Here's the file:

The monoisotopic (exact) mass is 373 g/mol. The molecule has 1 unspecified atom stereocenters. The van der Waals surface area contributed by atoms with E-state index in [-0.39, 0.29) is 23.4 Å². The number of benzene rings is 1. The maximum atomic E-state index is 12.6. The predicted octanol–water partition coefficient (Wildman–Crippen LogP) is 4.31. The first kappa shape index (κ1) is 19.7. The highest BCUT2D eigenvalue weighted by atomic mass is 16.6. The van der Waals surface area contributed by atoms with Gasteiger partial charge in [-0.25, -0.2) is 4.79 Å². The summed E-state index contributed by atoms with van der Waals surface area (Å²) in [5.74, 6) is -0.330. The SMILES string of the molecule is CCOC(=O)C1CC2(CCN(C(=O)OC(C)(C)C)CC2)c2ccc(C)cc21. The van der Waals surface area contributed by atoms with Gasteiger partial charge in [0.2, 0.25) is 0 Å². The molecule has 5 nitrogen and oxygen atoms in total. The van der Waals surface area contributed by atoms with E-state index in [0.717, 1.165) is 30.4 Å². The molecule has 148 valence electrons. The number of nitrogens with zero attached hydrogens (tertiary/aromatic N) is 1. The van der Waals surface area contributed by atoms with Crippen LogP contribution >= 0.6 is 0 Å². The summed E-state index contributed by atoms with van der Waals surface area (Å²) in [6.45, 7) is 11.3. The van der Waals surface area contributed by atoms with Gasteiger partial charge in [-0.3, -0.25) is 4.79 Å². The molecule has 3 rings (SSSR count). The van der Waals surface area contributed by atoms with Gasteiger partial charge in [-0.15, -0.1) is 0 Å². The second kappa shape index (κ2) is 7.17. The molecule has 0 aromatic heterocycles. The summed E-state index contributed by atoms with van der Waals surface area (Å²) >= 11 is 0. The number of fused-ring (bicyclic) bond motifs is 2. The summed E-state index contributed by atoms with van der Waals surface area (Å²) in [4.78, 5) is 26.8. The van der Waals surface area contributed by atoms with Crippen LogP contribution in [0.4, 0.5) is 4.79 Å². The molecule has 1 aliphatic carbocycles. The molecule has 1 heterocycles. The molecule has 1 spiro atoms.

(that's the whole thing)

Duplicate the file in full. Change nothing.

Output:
The monoisotopic (exact) mass is 373 g/mol. The molecule has 1 unspecified atom stereocenters. The van der Waals surface area contributed by atoms with E-state index in [-0.39, 0.29) is 23.4 Å². The number of benzene rings is 1. The maximum atomic E-state index is 12.6. The predicted octanol–water partition coefficient (Wildman–Crippen LogP) is 4.31. The first kappa shape index (κ1) is 19.7. The highest BCUT2D eigenvalue weighted by atomic mass is 16.6. The van der Waals surface area contributed by atoms with Gasteiger partial charge in [-0.25, -0.2) is 4.79 Å². The summed E-state index contributed by atoms with van der Waals surface area (Å²) in [5.74, 6) is -0.330. The SMILES string of the molecule is CCOC(=O)C1CC2(CCN(C(=O)OC(C)(C)C)CC2)c2ccc(C)cc21. The van der Waals surface area contributed by atoms with Gasteiger partial charge in [0.2, 0.25) is 0 Å². The molecule has 5 nitrogen and oxygen atoms in total. The van der Waals surface area contributed by atoms with E-state index in [0.717, 1.165) is 30.4 Å². The molecule has 148 valence electrons. The number of nitrogens with zero attached hydrogens (tertiary/aromatic N) is 1. The van der Waals surface area contributed by atoms with Crippen LogP contribution >= 0.6 is 0 Å². The summed E-state index contributed by atoms with van der Waals surface area (Å²) in [6.45, 7) is 11.3. The van der Waals surface area contributed by atoms with Gasteiger partial charge in [-0.3, -0.25) is 4.79 Å². The molecule has 3 rings (SSSR count). The van der Waals surface area contributed by atoms with Gasteiger partial charge in [-0.15, -0.1) is 0 Å². The second kappa shape index (κ2) is 7.17. The molecule has 0 aromatic heterocycles. The summed E-state index contributed by atoms with van der Waals surface area (Å²) >= 11 is 0. The number of fused-ring (bicyclic) bond motifs is 2. The summed E-state index contributed by atoms with van der Waals surface area (Å²) in [4.78, 5) is 26.8. The van der Waals surface area contributed by atoms with Crippen LogP contribution in [0.4, 0.5) is 4.79 Å². The molecule has 1 aliphatic carbocycles. The molecule has 1 heterocycles. The molecule has 1 spiro atoms.